For at least two decades discipline has been at or near the top of the list of public concerns about our schools.1 Nor should this surprise us; developing the mix of foresight, judgement, and self-control that enables (or perhaps just constitutes) “discipline” is an important task of childhood. As long as schools are places where part of a childs education takes place, helping children develop discipline will be one of the “problems” that is, legitimate tasks that schools face. However, when used in school-talk, “discipline” often is translated into terms of control and power, not development or education. “Discipline” is often, perhaps usually, synonymous with “classroom management.Order now
This sense of discipline-as-control will not seem strange to anyone who has read Michel Foucault, especially his Discipline and Punish.2 On his view, when we begin talking of “the problem of discipline,” we are really asking about the power relationships3 that exist within schools. Specifically, we should be asking what form of power4 we face, for power is multi-faceted. Foucault analyzes two forms of power in detail: sovereign and disciplinary. So let us examine each in turn.
As Foucault describes in the first part of Discipline and Punish, sovereign power is that form expressed in recognizable ways through particular and identifiable individuals.
The “nodes” of this form of power are the king, the prince, and the agents thereof. These individuals are visible agents of power, known by others and by themselves to be such. Sovereign power is also typified by the intermittency with which it is exercised. It assesses taxes, enforces the law by exacting penalties for violations thereof, raises armies in time of war, and so on. But each of these cases where sovereign power flexes is discrete; it acts in response to a certain set of circumstances and through a specific and identifiable agent or set of agents. When sovereign power operates, we know that we have been acted upon, in what ways, and by whom.
The complement to this is the understanding that most of ones life is beyond the control of the sovereign.
It is more difficult to ascertain the precise nature of disciplinary power since one of its distinguishing features is the swiftness and lightness with which it acts, thus rendering it substantially less visible than sovereign power. Briefly, we can state three differences: (1) sovereign power operates through specific visible agents; disciplinary power is diffuse in its operation, coming from everywhere and acting on everyone; (2) because of its visibility, sovereign power is susceptible to resistance, while disciplinary power, invisible and all-pervasive, is difficult to locate, and therefore difficult to resist; and (3) while sovereign power affects only a small portion of an individuals life, disciplinary power affects virtually all aspects of living, subjecting everyone to the possibility of surveillance at all times.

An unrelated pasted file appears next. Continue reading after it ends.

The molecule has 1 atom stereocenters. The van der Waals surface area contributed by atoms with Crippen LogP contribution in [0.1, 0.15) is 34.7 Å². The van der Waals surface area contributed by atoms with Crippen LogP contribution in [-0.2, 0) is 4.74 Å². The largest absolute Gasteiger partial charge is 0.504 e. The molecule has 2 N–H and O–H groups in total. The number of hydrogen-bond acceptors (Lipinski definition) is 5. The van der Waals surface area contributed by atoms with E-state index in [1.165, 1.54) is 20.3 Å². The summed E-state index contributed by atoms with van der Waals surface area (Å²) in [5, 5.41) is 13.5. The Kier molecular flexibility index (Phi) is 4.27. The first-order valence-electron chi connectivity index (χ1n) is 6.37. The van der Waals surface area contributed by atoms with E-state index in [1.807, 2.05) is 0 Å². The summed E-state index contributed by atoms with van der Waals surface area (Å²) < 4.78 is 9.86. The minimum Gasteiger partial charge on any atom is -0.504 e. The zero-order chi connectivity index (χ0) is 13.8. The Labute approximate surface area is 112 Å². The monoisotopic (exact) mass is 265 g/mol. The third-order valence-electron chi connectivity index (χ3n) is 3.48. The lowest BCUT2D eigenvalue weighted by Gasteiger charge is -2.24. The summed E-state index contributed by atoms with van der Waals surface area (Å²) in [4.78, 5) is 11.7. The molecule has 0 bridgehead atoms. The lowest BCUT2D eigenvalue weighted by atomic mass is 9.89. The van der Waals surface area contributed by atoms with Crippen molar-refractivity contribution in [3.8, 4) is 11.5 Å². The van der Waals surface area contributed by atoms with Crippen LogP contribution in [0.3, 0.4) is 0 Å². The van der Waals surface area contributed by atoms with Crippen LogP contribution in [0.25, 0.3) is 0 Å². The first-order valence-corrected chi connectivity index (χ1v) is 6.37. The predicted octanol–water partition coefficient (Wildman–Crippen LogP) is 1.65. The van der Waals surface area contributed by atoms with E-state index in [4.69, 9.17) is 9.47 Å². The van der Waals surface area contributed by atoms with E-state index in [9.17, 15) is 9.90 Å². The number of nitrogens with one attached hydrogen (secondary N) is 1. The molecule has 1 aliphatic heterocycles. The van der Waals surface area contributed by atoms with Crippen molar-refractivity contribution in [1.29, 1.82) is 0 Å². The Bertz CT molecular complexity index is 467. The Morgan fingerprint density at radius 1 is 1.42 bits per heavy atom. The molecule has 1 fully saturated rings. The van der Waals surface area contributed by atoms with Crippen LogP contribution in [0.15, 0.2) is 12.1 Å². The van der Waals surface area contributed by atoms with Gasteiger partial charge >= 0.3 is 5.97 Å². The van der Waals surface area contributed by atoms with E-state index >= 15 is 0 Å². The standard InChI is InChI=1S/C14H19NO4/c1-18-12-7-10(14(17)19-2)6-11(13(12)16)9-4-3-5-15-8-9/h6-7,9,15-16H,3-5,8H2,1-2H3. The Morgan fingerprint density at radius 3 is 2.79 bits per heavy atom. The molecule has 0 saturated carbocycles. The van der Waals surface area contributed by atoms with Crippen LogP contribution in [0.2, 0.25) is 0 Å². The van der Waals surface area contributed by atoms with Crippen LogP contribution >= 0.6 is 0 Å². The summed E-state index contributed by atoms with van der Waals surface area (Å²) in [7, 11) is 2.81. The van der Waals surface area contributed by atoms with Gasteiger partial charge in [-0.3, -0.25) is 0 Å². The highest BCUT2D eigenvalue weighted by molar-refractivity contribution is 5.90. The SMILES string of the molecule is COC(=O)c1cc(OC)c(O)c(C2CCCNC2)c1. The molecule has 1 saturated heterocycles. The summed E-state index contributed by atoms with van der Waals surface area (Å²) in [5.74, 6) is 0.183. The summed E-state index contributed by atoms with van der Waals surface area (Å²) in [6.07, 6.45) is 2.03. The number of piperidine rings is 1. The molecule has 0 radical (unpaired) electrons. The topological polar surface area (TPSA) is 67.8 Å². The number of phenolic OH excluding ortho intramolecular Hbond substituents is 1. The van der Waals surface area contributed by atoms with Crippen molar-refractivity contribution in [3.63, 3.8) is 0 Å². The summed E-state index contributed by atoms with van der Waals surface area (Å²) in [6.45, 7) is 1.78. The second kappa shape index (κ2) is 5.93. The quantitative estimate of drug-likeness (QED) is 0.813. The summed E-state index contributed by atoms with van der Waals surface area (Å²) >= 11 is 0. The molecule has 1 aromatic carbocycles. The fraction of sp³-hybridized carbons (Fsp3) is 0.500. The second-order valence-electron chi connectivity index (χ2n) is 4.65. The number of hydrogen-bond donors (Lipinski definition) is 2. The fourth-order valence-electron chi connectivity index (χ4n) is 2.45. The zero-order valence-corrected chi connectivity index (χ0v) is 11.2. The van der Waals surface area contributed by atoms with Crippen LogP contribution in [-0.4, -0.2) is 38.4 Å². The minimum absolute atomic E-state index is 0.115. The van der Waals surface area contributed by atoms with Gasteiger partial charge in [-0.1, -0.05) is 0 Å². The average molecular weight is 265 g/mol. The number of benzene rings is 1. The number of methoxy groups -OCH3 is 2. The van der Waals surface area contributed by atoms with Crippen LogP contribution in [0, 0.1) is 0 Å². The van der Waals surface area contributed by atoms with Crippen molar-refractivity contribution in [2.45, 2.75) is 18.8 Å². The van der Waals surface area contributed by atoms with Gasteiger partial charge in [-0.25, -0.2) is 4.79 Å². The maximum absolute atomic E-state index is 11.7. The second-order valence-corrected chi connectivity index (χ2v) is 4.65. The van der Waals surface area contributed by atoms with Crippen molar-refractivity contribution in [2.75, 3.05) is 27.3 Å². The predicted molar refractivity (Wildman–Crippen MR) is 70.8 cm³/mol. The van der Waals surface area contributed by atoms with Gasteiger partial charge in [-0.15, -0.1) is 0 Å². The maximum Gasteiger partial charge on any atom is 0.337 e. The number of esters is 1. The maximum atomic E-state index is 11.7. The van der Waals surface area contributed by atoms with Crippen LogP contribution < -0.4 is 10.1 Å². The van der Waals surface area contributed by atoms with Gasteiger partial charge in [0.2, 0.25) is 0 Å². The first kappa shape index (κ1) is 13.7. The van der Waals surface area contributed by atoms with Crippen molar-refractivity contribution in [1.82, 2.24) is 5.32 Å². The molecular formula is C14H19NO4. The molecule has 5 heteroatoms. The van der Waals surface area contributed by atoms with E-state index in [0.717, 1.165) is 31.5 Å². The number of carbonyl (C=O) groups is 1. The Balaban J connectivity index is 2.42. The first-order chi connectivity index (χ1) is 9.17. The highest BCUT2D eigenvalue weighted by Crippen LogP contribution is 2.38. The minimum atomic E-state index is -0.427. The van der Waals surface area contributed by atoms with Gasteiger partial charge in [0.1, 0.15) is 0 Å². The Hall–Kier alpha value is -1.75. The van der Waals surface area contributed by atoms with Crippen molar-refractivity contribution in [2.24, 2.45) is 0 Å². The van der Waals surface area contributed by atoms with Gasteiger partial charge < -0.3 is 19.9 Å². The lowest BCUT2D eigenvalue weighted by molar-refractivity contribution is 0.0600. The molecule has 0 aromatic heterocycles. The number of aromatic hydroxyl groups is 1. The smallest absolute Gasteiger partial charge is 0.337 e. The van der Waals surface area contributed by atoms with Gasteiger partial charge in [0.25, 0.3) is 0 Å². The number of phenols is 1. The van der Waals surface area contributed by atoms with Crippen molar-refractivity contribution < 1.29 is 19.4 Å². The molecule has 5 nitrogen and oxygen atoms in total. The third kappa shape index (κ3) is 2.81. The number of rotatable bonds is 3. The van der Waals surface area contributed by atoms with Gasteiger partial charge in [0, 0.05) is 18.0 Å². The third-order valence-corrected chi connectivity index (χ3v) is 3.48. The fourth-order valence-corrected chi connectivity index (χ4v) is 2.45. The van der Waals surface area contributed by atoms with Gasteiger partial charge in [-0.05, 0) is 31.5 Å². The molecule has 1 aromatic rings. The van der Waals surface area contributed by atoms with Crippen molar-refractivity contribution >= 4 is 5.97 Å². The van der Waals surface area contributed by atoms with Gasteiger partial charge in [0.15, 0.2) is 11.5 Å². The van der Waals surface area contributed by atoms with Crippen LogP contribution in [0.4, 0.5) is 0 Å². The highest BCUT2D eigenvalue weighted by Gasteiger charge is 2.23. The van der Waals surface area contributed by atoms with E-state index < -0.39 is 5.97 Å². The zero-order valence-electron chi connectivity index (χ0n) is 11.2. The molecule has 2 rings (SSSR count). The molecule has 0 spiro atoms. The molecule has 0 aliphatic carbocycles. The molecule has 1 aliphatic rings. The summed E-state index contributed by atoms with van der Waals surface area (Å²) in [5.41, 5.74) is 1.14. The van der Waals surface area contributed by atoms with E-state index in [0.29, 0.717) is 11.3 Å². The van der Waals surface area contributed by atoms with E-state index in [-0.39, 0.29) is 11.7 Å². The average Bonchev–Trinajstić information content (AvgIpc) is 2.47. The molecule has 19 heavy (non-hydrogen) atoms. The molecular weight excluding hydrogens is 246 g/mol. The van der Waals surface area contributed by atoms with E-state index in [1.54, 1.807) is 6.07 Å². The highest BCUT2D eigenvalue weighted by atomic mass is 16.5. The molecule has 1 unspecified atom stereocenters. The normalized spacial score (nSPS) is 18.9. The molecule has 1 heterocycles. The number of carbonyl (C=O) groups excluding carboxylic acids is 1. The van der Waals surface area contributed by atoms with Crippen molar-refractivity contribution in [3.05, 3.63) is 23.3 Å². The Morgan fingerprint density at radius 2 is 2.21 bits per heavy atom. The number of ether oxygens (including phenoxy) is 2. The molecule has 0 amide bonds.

First of all, the disciplinary society controls not through the direct application of power by the sovereign or his agent, but through an impersonal and invisible gaze. The efficiency of disciplinary power is closely related to its invisibility compared with the visible sovereign. For disciplinary power to be effective, it is the subject, not the power, which must be seen.
This relationship of visibility and invisibility is reciprocal; for the subject to be disciplined, it must be visible, at least potentially, to the disciplinary gaze, and know itself to be; at the same time, the gaze must actually be invisible so that it is effective even when it is not actually turned on an individual. Its totalizing power lies precisely in its universal potentiality, combined with the impossibility of verifiability.
The second advantage gained when the dominant form of power shifted from sovereign to disciplinary results from the key elements of its effectiveness: lightness, speed, and subtlety, which result in invisibility.5 This invisibility of disciplinary power makes resistance and/or revolt against it substantially less likely and more difficult than was the case with sovereign power. This is simply because there is no single or visible locus of disciplinary power against which to direct ones resistance; disciplinary power is simply everywhere.6 In one sense, this might seem to make resistance easier there are so many opportunities to resist.
But power .